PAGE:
Yes. Studies have shown that flu shots are not associated with adverse effects on pregnancy outcomes such as loss of pregnancy, preterm birth or birth defects.
The Centers for Disease Control and Prevention (CDC) has approved the use of the flu shot for pregnant women. This is because the flu shot contains an inactivated flu virus which is safe for mom and baby. However, the nasal spray flu vaccine, which contains live, weakened flu viruses, is not approved for pregnant women. So if you are pregnant, make sure you get a flu shot, not the nasal spray vaccine.
Because the best way to protect against the flu is to get vaccinated before flu season, the CDC recommends that pregnant women and women up to two weeks postpartum be vaccinated.
An analysis of studies involving nearly 7,000 people found that participants who got the flu shot were 36 percent less likely to have a heart event, such as a heart attack or hospitalization, compared to those who didn’t get the vaccine. In those with a history of heart disease, the risk was 55 percent lower. And the risk of dying from heart disease was reduced 20 percent.
When you come down with the flu, you typically feel aches and pains. These discomforts are actually caused by inflammation as your body fights the flu. Researchers believe that inflammation can trigger plaques in the arteries to erupt, leading to a heart attack or other cardiac event. By preventing the flu, the vaccine protects you from that harmful inflammation.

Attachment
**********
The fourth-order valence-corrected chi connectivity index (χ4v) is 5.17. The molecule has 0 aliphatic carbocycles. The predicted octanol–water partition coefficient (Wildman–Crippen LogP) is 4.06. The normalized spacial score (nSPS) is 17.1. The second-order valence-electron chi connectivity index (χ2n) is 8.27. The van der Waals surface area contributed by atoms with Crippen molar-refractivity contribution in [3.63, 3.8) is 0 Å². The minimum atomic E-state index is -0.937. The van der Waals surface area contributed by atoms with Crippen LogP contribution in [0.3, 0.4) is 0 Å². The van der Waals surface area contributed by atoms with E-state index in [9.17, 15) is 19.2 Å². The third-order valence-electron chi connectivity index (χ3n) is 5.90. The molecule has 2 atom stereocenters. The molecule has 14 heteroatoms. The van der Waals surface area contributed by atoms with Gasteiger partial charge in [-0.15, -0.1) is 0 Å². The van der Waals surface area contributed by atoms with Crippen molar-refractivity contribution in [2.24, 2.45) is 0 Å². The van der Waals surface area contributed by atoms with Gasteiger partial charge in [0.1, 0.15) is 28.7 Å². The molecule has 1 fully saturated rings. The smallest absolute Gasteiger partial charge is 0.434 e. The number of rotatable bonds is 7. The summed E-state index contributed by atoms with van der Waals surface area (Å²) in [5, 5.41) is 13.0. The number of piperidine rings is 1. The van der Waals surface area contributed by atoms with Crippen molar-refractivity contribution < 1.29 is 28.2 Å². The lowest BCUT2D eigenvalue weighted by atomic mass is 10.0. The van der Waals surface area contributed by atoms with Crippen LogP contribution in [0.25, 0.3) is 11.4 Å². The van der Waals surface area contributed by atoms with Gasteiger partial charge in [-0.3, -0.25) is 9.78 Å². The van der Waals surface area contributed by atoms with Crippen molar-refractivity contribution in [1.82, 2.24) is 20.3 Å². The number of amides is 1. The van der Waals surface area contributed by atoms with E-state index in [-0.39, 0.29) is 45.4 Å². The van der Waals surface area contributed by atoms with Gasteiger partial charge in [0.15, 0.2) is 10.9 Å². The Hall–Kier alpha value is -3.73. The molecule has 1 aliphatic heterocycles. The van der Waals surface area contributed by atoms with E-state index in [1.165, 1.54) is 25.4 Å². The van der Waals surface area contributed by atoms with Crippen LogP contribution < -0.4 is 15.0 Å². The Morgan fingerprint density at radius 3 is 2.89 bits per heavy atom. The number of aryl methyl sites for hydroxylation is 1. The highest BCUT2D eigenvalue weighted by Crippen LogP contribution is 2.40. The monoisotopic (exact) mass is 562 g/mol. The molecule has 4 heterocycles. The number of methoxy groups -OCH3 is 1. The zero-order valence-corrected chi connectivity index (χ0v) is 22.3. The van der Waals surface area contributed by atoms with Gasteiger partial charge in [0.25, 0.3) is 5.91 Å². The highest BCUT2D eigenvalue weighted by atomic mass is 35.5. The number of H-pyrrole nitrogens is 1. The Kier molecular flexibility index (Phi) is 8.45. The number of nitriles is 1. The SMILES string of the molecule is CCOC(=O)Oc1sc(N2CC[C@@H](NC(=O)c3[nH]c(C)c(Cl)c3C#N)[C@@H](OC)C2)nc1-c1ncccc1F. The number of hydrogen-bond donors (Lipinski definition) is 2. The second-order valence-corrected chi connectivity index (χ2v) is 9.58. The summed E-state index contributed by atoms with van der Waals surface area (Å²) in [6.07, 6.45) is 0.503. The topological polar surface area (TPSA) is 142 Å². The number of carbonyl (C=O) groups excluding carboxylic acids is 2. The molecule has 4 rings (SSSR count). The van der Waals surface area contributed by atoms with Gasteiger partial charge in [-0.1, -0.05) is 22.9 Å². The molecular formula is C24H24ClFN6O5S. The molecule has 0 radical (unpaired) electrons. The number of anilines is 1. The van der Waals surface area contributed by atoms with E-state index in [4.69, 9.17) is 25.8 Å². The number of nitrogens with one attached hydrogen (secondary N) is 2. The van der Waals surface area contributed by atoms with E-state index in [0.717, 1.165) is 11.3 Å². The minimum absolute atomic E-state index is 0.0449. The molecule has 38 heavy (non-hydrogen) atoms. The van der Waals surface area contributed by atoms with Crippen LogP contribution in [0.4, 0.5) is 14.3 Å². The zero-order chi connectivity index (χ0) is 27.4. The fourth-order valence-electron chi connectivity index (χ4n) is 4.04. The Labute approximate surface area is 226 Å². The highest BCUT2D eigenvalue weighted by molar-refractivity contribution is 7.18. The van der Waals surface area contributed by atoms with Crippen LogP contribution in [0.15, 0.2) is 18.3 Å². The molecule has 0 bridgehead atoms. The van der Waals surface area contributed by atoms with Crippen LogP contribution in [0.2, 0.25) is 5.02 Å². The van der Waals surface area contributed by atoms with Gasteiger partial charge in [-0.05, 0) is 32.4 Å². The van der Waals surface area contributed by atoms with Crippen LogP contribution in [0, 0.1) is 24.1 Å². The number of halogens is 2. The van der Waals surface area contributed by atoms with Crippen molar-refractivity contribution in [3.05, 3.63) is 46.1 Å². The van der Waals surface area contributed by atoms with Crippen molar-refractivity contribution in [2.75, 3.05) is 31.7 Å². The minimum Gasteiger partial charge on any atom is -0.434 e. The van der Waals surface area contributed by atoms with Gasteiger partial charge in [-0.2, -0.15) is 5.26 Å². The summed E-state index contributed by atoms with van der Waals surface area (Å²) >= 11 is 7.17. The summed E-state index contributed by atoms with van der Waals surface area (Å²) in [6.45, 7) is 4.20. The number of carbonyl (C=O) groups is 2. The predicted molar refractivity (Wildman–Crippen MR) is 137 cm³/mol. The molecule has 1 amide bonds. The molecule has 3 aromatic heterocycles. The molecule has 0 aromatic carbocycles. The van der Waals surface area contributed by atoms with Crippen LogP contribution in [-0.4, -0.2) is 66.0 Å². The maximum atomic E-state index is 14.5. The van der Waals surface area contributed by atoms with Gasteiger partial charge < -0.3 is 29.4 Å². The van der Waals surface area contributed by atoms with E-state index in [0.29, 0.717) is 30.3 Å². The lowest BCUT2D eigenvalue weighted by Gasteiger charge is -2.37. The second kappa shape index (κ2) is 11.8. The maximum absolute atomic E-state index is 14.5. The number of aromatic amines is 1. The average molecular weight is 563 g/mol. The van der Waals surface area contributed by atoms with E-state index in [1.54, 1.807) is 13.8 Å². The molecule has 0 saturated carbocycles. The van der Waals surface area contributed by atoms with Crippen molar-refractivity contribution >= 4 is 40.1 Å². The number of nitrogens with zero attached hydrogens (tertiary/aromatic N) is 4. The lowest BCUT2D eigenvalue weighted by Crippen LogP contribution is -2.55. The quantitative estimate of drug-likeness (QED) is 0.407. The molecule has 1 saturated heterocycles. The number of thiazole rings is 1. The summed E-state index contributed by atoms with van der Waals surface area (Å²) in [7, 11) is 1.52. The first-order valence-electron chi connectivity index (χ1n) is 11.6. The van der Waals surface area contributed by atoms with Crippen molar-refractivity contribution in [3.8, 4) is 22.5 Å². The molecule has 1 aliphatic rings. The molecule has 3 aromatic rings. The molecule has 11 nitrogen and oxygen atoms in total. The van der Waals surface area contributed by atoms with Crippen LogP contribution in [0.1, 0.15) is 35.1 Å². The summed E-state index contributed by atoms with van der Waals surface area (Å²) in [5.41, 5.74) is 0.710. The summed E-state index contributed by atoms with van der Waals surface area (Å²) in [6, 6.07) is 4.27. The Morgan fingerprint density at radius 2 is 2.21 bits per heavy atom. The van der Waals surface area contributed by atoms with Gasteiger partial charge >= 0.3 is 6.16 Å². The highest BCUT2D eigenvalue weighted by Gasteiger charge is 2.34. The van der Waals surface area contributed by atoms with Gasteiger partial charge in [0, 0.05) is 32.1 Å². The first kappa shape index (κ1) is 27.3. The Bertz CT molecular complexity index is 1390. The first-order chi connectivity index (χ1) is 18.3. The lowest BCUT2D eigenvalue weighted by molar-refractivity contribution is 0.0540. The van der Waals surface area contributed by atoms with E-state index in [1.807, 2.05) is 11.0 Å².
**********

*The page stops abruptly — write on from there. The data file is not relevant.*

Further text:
Myth: I still have time – flu season hasn't started yet.
Fact: The timing of flu season is unpredictable. While it tends to peak from December to February, the flu season actually runs from October through May, and it’s hard to say when the virus will start making its rounds. Not only that, but it takes about two weeks for the vaccine to kick in. If you wait, you could end up getting it too late in the season to help. (And what’s worse than getting a shot and then getting sick because you procrastinated?)
Myth: I can't get a flu shot because I have a cold already.
Fact: Only your doctor can tell you if you aren’t eligible for the flu shot. As long as you don't have a fever above 101 or any other significant illness, it's okay to get the flu shot before your cold clears up.